MONITOR CLOSELY: Arsenic trioxide can cause QT interval prolongation and complete atrioventricular block. Theoretically, coadministration with agents that can produce hypokalemia and/or hypomagnesemia (e.g., potassium-wasting diuretics, amphotericin B, cation exchange resins, stimulant laxatives) may result in elevated risk of ventricular arrhythmias, including ventricular tachycardia and torsade de pointes, because of additive arrhythmogenic potential.

MANAGEMENT: Caution is advised if arsenic trioxide must be used concomitantly with medications that can cause potassium and/or magnesium disturbances. Serum electrolytes should be evaluated and any abnormalities corrected prior to initiating therapy with arsenic trioxide. During therapy, potassium concentrations should be kept above 4 mEq/dL and magnesium concentrations above 1.8 mg/dL. Patients should also have frequent ECGs and be monitored for serious arrhythmias when QT intervals are prolonged. Patients should be advised to seek medical attention if they experience symptoms that could indicate the occurrence of torsade de pointes such as dizziness, palpitations, or syncope.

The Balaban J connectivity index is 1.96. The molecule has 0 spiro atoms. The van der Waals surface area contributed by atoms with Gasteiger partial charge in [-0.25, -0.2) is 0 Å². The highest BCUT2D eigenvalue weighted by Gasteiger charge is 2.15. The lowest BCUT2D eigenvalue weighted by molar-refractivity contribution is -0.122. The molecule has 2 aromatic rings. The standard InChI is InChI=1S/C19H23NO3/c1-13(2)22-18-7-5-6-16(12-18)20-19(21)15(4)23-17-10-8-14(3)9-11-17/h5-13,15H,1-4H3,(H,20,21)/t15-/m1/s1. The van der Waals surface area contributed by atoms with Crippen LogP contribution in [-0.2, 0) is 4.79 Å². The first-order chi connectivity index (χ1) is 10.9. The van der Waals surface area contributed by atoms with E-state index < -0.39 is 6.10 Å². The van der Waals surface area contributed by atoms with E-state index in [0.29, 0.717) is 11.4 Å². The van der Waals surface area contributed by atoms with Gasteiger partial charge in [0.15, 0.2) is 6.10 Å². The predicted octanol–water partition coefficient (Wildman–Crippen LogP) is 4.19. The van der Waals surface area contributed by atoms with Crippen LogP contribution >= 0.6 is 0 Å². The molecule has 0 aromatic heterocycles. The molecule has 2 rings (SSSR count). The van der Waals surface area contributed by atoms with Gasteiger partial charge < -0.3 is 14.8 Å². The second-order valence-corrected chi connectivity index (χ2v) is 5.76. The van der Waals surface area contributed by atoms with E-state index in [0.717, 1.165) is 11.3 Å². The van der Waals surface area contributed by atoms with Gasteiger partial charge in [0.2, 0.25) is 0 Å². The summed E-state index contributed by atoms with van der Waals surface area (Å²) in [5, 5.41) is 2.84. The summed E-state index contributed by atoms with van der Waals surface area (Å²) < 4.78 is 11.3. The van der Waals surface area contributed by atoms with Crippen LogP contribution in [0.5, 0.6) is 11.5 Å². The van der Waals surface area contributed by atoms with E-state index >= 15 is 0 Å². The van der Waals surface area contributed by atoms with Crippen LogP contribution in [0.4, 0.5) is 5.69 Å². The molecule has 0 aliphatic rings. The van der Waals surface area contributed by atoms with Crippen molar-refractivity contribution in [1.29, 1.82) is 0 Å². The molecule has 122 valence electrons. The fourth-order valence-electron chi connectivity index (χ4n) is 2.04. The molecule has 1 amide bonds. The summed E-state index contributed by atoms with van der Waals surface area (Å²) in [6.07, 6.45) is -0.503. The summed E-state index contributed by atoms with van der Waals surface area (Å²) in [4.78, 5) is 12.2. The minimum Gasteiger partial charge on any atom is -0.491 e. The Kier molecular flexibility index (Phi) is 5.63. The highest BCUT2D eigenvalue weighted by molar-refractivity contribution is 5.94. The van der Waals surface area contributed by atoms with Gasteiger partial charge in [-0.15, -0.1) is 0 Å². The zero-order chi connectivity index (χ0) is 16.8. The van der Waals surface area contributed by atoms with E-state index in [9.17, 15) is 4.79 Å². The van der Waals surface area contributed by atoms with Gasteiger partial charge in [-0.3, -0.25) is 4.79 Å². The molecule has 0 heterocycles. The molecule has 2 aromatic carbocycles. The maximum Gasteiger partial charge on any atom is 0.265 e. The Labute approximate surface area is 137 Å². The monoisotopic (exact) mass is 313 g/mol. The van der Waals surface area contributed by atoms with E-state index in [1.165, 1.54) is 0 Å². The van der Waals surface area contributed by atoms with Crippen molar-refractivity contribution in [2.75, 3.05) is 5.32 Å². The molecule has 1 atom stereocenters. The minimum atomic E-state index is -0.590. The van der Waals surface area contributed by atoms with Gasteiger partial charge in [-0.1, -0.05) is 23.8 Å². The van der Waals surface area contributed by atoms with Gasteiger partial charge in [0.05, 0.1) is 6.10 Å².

Dofetilide

MONITOR CLOSELY: Dofetilide can cause dose- and concentration-related QT interval prolongation. Theoretically, coadministration with agents that can produce hypokalemia and/or hypomagnesemia (e.g., potassium-wasting diuretics, amphotericin B, cation exchange resins, stimulant laxatives) may result in elevated risk of ventricular arrhythmias, including ventricular tachycardia and torsade de pointes, because of additive arrhythmogenic potential.